Transparency International’s Accountable Mining Program

mining

13 May 2020

Who gets the right to mine and under what conditions? The process for awarding mining permits can be complex and opaque.

In this interview with Michael Odei Erdiaw-Kwasie, the Research and Policy Coordinator for Transparency International’s Accountable Mining Program, he explains how TI’s global network is collaborating to prevent corruption in the mining sector.

What is Transparency International’s global mining programme?

Michael Odei Erdiaw Kwasie, Research Coordinator, Transparent Mining Programme

Transparency International’s global mining programme shines a spotlight on the corruption risks affecting how mining and exploration permits are granted across 20 countries.

We work with governments, companies, civil society organisations and communities to build a fairer, clearer and cleaner licensing process to prevent corruption before ground is even broken.

This work has been made possible with the support of the BHP Foundation and the Australian Government.

Why have you focused your work on the mining sector and the awarding of licenses?

Renewable energy technologies like batteries, wind turbines and solar panels depend on certain minerals. Mining of these minerals needs to be done responsibly, respecting human rights and the environment. But when corruption affects decisions about which land can be mined, who is allowed to mine and under what conditions, it puts communities and the environment at risk.

We are focusing on the licensing process because it is very prone to corruption. This is a time when business stakes are high and there is frequent interaction with government.

If corruption affects the very beginning of a mining operation, it can affect the rest of the entire operation – impairing how operations are monitored and regulated, undermining the collection of taxes and royalties, and damaging the relationship between the company and the community.

Establishing a fairer, cleaner, more transparent and more accountable process from the very start will prevent corruption and mean fairer deals, more legitimate operators, safer projects and better outcomes for the community and the environment.

What is the Mining Awards Corruption Risk Assessment (MACRA) tool?

Transparency International developed the Mining Awards Corruption Risk Assessment or MACRA Tool to help pinpoint the weaknesses in the licensing process that open the door to corruption.

The tool has been tested in over 20 resource-rich countries and involved experts from the mining industry, government and civil society.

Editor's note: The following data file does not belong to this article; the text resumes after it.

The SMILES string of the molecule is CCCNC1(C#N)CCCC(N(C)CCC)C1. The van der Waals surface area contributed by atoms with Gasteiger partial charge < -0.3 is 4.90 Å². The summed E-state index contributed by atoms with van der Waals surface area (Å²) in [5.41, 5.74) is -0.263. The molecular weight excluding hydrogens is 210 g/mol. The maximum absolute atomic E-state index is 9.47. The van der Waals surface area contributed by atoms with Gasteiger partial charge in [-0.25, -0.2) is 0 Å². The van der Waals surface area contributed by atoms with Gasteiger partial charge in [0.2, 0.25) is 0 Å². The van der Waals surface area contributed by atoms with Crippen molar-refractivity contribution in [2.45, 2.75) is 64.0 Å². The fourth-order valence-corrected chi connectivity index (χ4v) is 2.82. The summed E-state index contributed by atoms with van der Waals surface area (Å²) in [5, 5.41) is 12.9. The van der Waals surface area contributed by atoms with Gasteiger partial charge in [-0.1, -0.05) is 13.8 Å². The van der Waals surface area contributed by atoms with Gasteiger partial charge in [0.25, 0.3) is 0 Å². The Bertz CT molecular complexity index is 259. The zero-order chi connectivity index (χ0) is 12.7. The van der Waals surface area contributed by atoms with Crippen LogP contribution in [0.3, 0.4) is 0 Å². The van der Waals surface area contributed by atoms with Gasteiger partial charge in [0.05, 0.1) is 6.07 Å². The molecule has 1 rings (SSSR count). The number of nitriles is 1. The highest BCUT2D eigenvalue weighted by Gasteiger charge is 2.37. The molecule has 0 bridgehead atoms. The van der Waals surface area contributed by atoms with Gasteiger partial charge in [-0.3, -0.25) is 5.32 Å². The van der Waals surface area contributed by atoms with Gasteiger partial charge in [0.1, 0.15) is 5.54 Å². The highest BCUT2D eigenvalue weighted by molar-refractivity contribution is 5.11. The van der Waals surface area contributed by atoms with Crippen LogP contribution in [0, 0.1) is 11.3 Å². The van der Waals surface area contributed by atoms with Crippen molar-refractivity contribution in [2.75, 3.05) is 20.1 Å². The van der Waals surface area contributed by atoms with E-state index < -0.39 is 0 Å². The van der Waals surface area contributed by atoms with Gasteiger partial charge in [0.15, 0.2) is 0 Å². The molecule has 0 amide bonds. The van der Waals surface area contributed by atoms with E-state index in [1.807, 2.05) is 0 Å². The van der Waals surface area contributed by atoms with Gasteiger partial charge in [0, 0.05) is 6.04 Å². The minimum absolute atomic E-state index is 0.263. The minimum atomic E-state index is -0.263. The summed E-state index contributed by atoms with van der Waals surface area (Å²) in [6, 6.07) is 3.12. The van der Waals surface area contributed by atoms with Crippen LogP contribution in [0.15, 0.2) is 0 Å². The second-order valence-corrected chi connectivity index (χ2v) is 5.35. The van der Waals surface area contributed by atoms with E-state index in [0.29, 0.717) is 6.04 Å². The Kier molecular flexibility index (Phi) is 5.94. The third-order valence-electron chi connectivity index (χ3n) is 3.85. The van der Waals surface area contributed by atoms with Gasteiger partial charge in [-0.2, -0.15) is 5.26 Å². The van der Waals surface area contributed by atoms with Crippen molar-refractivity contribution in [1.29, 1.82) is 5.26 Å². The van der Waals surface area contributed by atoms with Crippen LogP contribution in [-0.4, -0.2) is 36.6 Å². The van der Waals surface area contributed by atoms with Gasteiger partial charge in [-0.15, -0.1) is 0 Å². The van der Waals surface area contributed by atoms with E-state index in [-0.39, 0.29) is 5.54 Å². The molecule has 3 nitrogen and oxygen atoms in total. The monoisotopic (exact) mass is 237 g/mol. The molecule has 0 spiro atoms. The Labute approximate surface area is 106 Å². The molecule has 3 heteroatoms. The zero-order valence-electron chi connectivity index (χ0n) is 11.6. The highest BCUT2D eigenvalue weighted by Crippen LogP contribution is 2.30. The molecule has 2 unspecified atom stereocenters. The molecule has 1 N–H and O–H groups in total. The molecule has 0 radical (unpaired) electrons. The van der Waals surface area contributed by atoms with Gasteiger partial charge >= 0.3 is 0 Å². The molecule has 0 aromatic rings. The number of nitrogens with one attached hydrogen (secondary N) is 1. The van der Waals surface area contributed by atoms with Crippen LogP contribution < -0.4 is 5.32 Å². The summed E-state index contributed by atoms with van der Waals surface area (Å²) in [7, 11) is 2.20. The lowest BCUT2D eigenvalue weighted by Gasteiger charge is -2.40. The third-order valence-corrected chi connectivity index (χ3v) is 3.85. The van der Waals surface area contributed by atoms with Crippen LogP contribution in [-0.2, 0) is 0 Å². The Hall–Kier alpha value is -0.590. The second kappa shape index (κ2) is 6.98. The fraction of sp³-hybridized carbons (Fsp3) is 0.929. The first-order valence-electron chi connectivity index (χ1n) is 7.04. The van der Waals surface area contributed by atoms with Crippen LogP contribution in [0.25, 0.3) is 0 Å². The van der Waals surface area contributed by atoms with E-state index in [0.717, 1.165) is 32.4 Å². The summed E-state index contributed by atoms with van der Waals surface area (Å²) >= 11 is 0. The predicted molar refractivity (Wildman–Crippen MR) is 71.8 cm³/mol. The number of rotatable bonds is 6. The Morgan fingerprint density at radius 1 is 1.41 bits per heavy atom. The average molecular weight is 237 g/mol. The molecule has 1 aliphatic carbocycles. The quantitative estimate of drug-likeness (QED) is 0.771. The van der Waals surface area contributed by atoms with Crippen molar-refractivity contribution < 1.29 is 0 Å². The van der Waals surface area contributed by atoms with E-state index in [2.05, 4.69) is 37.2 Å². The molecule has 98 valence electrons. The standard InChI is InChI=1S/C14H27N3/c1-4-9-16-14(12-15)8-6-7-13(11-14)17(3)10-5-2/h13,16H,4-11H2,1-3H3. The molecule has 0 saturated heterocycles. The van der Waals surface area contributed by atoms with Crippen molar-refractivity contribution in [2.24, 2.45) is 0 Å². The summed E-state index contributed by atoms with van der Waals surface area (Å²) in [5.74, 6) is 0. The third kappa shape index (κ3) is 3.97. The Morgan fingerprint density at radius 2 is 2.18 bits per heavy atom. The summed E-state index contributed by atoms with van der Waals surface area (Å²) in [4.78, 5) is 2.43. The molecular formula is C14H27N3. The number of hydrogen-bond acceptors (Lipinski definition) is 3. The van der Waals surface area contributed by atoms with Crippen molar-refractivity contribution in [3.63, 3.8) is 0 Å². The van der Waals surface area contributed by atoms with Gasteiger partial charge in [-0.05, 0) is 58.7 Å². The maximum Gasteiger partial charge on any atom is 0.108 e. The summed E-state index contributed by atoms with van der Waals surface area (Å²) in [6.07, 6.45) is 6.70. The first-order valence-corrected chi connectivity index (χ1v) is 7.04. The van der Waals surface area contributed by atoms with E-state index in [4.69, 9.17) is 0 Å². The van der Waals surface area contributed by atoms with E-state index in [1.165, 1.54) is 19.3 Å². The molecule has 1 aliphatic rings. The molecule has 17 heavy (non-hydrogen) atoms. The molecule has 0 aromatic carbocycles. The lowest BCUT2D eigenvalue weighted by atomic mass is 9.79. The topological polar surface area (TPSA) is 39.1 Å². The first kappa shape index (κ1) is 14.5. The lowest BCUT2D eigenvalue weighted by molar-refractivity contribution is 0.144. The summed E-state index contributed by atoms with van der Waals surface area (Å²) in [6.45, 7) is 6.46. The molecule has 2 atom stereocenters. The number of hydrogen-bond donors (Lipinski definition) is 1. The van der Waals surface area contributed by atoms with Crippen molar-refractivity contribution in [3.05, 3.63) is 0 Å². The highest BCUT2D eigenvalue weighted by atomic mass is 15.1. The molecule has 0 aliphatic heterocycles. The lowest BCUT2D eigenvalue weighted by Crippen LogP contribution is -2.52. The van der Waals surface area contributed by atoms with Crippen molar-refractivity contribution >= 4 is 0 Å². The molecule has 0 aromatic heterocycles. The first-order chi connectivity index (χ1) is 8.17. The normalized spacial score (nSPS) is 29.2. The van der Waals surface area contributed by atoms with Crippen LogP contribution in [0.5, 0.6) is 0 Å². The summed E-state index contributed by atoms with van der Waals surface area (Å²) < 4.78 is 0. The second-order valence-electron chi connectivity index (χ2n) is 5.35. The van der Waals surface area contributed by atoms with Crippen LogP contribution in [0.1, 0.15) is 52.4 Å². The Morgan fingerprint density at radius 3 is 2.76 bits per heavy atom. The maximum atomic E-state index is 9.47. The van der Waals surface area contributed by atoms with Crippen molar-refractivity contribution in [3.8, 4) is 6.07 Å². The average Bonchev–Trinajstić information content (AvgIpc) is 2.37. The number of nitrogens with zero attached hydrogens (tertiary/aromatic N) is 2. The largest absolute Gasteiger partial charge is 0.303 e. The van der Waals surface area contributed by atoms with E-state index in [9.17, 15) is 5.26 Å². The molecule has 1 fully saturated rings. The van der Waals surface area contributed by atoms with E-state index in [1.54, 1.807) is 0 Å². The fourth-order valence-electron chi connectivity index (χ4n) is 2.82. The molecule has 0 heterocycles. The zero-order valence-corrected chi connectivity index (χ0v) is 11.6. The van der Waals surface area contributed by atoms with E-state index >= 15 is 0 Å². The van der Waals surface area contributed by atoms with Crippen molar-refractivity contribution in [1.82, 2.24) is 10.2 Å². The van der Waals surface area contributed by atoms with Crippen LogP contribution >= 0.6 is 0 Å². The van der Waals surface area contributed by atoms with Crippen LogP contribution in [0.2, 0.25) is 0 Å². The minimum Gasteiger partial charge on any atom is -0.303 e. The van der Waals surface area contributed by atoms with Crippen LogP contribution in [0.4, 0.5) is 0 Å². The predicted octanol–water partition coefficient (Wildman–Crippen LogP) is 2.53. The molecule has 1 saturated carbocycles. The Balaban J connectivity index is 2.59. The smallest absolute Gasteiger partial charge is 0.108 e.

The MACRA tool sets out 80 common corruption risks and helps determine which risks are relevant to assess and how to assess them. These include risks in the rules for awarding a mining permit, the implementation of Environmental and Social Impact Assessments, and consultation with communities.

The MACRA tool is freely available online on our website in multiple languages and can be used by government, civil society, mining companies and investors.

It has been endorsed by the International Council on Mining and Metals, academics and experts at the World Bank.

In 2020, with the assistance of a gender expert, Transparency International will put out additional guidance on how to incorporate gender considerations and impacts in the assessment of corruption risks.

Following these risk assessments, are there any common red flags, trends or hotspots?

In all the countries that we studied in Africa, Latin America, Asia, Australia, and Canada, the licensing process was vulnerable to corruption in some way. Even mature mining jurisdictions like Australia and Canada had corruption risks.

I’ll mention three red flags:

One: Inadequate or no background checks on licence applicants. This includes a lack of checks on their ultimate beneficial owners or their integrity and corruption track record. This allows companies with a questionable operating history or political connections to obtain lucrative exploration or mining rights.

Two: No controls or weak regulation on revolving doors between government and the mining industry and lobby groups – this creates opportunities for industry to unfairly influence political decisions and design rules and policies that suit them.

Three: Unclear rules or requirements for community consultation and engagement – this enables companies to side-step community interests and enables local elites to manipulate any negotiations with companies for their own benefit.

Our global report provides plenty of examples from different countries. Individual country assessments are also available on our website.

Can the MACRA tool be used for other phases in the mining sector or for the oil/gas?

What makes the MACRA Tool unique is its focus on the licensing stage. It could be adapted to assess the licensing process in other sectors, like oil and gas, as long as the specific features of those sectors are taken into account.

For example, it is more common in the oil sector to award licenses through auctions or bidding rounds. The types of actors in the oil and gas sector are also different – we see more state-owned companies playing a key role in oil and gas. The offshore location of many oil projects means different issues need be taken into consideration at the licensing stage compared to mining.

That said, the general principles and steps in the MACRA Tool will provide useful guidance for the oil and gas sector, even if some of the common corruption risks are not so relevant.

These interviews and videos were created in collaboration with the U4 Anti-Corruption Resource Centre.

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